But I discover that the hotel has its own romance, that it was a wedding gift from Potter Palmer, one of the millionaires responsible for developing Chicago’s Miracle Mile. His wife Bertha was twenty-three years younger, also wealthy, cultivated, devoted to all things French, and a friend, the story goes, of Monet. But like many romances, the hotel’s is touched by darkness. Only days after its opening, it was destroyed in the Great Chicago Fire. But there is a happy ending, made happier by the refusal to be defeated by the destructive power of the world. Palmer got a $1.7 million loan, reportedly with nothing more required than his signature. He rebuilt the hotel and gave Bertha carte blanche as to its decoration. Her eye was formed by the Impressionists she had befriended, but there was a place for many forms of extravagant display: a touch of Venetian splendor in the Tiepolo-like ceilings, and a willingness to make use of what was being made in America, like the Tiffany chandeliers. From the thirties through the fifties, all the greats—Bing Crosby, Frank Sinatra, Judy Garland, Louis Armstrong, Harry Belafonte—performed in the Empire Room, the hotel’s supper club.

Supper club. The word shimmers for me with the kind of glamor my parents found the most desirable. I like thinking of them drinking cocktails in the Empire Room, listening to whoever was singing there in the fall of 1947. Or was that outside their budget? They never mentioned seeing anyone famous, and it was something that would have been part of the story.

The hotel website says that the Palmer House is the American hotel with the longest history of continuous operation. But the last entry says that the hotel is now in foreclosure.

Another romance brought to a close by insufficient funds. I mourn the loss of a way of life that fueled my parents’ dreams.


Before I leave them (because to follow them to their bridal bed would be a horrible invasion), I want to speculate on what would have been called the trousseau.

I hope she had a trousseau, also known as a hope chest. What was she hoping for, and what did her suitcase contain? A lovely nightgown? What color? White, to make a point of her virginity, or black, casting her lot in the camp of allure? And what else might there have been? A wrap or kimono for the morning after? One of each, or many?

It worries me to think of what my father made of my mother’s body the first time he encountered it as a lover. Because her body was not lovely in any sense that would be truthful and not wishful thinking. Her polio had left one leg six inches shorter than the other, half its width, and with a pitiful child-sized foot. And my father was a man of experience; not only had he been married to a woman whose photograph I once saw, a Zelda Fitzgerald–type flapper, pert, petite, well-made, but he also published a girlie magazine, the softest of soft porn, called Hot Dog. And someone who knew him in the twenties, when he was briefly prosperous on the earnings of Hot Dog, said he was one of what were known as the Cleveland playboys. But my mother was not without her physical allures. So perhaps these were enough: her matte white skin, dramatic against her jet-black hair, the large green eyes that could be dreamy, wrathful, mischievous or mocking, and what was known as “a million-dollar smile.”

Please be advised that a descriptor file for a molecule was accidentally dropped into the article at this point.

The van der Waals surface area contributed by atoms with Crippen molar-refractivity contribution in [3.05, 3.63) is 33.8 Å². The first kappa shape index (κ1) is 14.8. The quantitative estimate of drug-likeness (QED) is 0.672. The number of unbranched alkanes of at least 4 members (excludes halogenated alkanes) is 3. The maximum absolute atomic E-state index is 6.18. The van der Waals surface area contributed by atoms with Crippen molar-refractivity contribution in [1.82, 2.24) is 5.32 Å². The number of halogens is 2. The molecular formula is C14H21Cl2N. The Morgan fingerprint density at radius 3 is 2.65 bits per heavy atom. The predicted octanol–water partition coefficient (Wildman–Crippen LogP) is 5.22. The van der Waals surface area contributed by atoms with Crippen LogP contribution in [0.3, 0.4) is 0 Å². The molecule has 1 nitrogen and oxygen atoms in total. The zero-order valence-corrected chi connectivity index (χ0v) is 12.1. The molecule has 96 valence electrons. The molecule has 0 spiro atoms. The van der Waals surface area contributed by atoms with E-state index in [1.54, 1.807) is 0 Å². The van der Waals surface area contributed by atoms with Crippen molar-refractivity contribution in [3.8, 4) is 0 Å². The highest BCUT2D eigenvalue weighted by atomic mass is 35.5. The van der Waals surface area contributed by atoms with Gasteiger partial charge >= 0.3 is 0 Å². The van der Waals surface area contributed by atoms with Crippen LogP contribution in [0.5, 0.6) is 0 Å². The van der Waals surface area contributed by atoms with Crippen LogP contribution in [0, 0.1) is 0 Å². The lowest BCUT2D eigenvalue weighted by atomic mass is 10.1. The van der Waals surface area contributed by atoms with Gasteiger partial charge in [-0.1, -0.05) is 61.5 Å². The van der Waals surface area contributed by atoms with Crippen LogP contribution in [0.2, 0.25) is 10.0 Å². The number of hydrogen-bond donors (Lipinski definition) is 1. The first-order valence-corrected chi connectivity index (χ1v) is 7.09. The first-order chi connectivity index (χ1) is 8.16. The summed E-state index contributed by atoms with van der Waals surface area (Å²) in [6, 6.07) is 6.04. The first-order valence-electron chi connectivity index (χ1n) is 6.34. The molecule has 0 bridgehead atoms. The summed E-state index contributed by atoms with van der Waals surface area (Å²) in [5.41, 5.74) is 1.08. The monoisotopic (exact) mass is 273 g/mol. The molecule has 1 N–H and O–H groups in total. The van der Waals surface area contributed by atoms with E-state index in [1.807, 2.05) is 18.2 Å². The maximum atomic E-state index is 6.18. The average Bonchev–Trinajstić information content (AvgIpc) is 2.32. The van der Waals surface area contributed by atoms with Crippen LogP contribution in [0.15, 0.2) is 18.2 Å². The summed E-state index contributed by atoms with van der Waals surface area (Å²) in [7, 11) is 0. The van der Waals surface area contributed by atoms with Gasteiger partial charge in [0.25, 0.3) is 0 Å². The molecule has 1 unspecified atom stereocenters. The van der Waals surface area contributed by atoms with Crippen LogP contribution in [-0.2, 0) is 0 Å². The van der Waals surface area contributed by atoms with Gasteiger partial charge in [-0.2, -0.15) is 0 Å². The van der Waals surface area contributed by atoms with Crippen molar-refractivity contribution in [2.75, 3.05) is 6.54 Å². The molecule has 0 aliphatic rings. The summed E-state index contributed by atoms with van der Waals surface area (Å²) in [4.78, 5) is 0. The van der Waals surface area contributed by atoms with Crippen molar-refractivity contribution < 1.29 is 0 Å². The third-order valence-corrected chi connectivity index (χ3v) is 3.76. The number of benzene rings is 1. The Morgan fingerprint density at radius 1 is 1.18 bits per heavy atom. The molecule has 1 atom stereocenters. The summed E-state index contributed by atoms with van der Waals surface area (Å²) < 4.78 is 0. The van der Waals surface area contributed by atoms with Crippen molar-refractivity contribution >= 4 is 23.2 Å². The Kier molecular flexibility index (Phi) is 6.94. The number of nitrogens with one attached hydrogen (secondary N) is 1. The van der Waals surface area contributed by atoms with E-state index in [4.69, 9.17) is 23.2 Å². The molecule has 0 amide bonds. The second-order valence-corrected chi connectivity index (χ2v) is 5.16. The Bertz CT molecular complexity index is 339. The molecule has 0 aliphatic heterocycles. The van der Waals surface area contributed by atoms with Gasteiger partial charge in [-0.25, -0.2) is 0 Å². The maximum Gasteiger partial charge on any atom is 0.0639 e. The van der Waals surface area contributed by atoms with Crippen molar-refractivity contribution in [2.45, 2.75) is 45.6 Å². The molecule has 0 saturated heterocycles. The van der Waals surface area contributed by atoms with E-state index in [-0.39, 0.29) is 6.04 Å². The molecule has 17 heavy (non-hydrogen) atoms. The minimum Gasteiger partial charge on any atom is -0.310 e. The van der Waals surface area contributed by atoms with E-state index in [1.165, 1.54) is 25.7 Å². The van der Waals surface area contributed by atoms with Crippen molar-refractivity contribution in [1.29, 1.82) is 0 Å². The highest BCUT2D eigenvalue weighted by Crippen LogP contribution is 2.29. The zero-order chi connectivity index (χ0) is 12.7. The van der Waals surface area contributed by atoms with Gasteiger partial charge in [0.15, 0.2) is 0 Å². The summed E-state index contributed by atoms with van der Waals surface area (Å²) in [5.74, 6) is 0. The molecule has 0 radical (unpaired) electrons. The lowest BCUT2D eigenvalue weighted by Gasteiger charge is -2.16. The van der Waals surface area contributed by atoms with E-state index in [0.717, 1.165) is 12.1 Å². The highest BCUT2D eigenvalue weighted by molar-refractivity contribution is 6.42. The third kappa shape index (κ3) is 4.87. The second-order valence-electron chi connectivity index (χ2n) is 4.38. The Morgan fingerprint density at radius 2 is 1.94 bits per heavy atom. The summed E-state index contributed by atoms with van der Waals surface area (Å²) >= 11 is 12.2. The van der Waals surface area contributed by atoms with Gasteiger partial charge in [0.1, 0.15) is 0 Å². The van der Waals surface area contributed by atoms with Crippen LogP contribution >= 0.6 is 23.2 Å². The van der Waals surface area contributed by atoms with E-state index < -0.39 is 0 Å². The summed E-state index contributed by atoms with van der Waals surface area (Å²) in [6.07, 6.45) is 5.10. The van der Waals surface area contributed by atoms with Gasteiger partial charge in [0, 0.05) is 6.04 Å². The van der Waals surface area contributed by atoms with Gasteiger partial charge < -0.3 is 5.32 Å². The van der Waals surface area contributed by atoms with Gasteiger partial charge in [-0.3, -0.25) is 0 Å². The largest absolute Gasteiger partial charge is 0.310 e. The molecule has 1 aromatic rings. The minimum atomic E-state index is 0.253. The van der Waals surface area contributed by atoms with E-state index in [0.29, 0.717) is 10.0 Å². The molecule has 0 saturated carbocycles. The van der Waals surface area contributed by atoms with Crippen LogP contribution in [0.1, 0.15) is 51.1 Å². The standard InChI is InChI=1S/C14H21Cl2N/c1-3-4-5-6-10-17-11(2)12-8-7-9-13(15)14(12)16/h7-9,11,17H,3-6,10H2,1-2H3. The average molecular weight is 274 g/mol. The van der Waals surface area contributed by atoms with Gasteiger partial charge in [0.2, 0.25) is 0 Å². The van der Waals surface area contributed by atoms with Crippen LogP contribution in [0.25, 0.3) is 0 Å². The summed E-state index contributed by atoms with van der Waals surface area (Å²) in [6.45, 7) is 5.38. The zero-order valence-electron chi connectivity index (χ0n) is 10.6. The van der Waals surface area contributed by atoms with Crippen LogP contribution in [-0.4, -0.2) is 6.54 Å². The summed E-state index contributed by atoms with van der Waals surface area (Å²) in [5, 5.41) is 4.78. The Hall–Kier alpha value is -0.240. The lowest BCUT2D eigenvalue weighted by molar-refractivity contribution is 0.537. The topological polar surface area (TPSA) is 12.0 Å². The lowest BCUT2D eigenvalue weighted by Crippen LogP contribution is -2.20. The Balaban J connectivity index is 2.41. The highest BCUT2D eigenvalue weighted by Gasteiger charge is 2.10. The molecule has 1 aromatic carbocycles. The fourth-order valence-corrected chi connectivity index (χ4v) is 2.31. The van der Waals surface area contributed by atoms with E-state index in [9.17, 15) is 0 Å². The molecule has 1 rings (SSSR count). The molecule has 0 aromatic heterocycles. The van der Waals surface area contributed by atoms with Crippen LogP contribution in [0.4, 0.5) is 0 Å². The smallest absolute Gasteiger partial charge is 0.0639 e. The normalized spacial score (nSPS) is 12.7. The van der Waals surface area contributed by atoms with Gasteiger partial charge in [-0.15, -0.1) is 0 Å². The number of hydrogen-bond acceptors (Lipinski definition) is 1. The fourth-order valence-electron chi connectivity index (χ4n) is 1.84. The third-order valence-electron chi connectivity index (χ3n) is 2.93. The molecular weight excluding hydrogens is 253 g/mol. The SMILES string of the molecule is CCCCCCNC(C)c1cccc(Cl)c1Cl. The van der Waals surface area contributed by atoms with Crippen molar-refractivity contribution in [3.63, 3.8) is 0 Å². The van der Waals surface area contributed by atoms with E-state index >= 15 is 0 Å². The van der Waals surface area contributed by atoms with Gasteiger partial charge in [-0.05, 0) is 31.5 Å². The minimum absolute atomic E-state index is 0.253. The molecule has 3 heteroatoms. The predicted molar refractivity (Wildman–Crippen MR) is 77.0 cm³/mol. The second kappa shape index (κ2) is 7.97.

And maybe he never saw my mother’s body unclothed, because she was shocked to discover late in life that married people had sex naked. Only savages, she believed, would separate love making from lingerie. I believe that things went well, as my mother would have said, “in that department.” She was not a Puritan, and had only good things to say about sex in the context of marriage. Of course, outside marriage it was a sin, pitiable, easily forgiven, unlike the really bad sins such as blasphemy or communism. I remember her saying to me once, “You can work out a lot of things in bed.”

At this point in my mother’s telling of the story of her honeymoon, the comic takes over, although perhaps it was always folded in because my father arranged for their first evening out to be in a nightclub where Henny Youngman (“Take my wife—please”) was performing. Everything goes wrong because my mother let my father drive. First, he forgot where he parked the car and they had to enlist the police to find it. Then, he backed the car into a police paddy wagon (The same police? Did they think it was a joke? That he was a joke? That they both were?). And then he came down with whooping cough.


And the honeymoon was over, along with most of their romance. Not all of it: the part that had its roots in Catholicism kept the rickety craft afloat. But the Hollywood part was finished. My mother didn’t get to be the wisecracking heroine because you needed money for that. Nothing dissolves romance like money or, rather, the lack of it. And that would be the theme of their marriage, the basso continuo of my childhood: fights about money and my father’s failure to get what we always called a “good job.”

But on the long trip home—she driving, he the afflicted passenger—I think she still believed that they would prosper.

Published in the July/August 2022 issue: 

Mary Gordon is the author of eighteen books, including Final Payments, Joan of Arc: A Life, Reading Jesus: A Writer’s Encounter with the Gospels, and most recently the novel Payback.